For an overview of my research process and Assignments documenting evolution of my thinking about visual research elements see:
- Visual Research Process and Assignments
- Assignment 1: Research Questions
- Assignment 2: Theoretical Framework: Creative Translation Bricolage
- Assignment 3a: Gathering Data: Animation Approaches and Principles
- Assignment 3b: Gathering Data: Visual Exploration
- Assignment 4: A Working Draft
- Assignment 5: Finalising your submission
It is hoped that the blog will provide inspiration to others to also experiment more widely with different creative approaches in their work. As well as presenting potential styles and directions that my own future visual communication and creative translation work might take.
My research started by contextualising the questions, potential contributions and underlying challenges driving my motivation and practical work.
The first stage was review and selection of drawings, photographs and video on community concepts of empowerment and gender justice from my consultancy documentation on participatory workshops in Asia and Africa. I compare and discuss visual communication techniques used by women and men participants – including people who cannot read and write. I consider:
- which drawings ‘speak for themselves’ and how?
- what changes/additions might be needed in order be understood by outsiders and a global audience?
- what other contextual information eg photos, video and written documentation can contribute to understanding and communicating meaning in ‘creatively translating’ the drawings for a global audience?
I then looked at ‘external voices’ from development agencies, particularly animations, to compare visual communication strategies, and contextualise my own experiments.
For analysis of community drawings and other contextual sources see:
- Community Voices 1, Uganda: Happy and Unhappy Families
- Community Voices 2, India: Women’s livelihoods and empowerment
- Community Voices 3, Pakistan: Empowerment Visions and Realities
For ‘external voices’ in animations from development agencies see:
Empowerment and development are highly contested concepts, requiring participation and negotiation of diverse interests and conflicting power positions. One approach would be a participatory design process with people from different backgrounds at community level (See Visual Communications Advanced Practice Assignment 4). However due to COVID-19 revisiting communities producing the selected community drawings or conducting a new process for this research were impossible within the timeframe.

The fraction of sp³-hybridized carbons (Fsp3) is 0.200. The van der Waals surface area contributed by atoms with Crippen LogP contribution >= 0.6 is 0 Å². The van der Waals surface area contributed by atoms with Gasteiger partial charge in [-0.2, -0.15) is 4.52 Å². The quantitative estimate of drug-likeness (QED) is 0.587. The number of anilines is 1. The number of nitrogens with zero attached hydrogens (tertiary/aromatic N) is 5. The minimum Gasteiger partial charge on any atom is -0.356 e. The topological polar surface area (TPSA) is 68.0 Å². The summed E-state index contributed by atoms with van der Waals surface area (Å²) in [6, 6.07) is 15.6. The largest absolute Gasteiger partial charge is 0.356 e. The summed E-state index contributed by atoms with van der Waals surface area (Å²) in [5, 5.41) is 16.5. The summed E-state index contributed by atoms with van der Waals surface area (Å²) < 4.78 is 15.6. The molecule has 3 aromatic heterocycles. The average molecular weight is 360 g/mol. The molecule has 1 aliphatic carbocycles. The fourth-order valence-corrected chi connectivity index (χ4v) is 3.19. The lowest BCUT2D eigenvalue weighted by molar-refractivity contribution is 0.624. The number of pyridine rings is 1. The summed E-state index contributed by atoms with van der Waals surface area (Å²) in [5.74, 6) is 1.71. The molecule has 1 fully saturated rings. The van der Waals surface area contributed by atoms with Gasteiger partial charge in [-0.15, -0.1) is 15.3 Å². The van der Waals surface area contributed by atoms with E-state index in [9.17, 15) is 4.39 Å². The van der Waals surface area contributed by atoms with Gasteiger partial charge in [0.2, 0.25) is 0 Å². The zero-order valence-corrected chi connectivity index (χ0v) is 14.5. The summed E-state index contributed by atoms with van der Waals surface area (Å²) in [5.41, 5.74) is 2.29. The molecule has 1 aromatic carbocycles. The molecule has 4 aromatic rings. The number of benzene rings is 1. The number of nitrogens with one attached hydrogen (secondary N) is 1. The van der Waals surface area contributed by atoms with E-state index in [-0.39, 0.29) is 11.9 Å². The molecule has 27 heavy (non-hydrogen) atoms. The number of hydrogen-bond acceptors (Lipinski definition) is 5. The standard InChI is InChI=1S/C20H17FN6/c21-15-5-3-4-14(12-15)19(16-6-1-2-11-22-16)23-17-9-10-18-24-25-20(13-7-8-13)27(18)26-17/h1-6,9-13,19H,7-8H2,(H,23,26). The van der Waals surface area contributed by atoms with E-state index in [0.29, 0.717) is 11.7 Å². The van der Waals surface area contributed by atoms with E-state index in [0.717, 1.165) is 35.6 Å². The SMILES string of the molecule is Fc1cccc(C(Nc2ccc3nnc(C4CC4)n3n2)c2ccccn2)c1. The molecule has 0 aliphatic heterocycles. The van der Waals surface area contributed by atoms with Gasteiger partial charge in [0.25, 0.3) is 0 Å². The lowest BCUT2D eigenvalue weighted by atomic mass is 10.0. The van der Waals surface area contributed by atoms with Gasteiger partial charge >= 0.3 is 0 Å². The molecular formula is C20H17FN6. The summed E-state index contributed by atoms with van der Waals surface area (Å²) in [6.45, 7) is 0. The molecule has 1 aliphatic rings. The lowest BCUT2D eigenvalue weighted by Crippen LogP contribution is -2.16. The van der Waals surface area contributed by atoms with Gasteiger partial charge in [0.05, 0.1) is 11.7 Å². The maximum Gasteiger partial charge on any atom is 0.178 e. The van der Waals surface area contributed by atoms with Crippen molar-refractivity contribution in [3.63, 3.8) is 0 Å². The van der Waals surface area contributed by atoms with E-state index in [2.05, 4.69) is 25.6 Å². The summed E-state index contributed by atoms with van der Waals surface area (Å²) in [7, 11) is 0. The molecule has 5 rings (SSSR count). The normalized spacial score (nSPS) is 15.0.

I therefore develop a ‘bricolage’ approach to theory and methodology that enables multiple ‘creative translations’ of community voices to provoke questioning and change in different audiences. The focus is on my broadening inspiration and skills for my own creative process in animating alternative narratives on the basis of the selected community drawings and contextual documentation. Because of technical communication constraints with communities on the ground, feedback is through on-line social networks from my consultancy and other animators.
Animation is a potentially powerful form of visual communication, particularly when combined with audio. To do well takes a lot of time and skill – a 1 minute video at standard 24 frames per second needs 1,440 drawings. Maintaining consistency as well as dynamic movement between frames requires very good drawing skills. Animated feature films take years with a large workforce of animators and sound designers. Done badly even the most serious issues can make an audience crease up with laughter.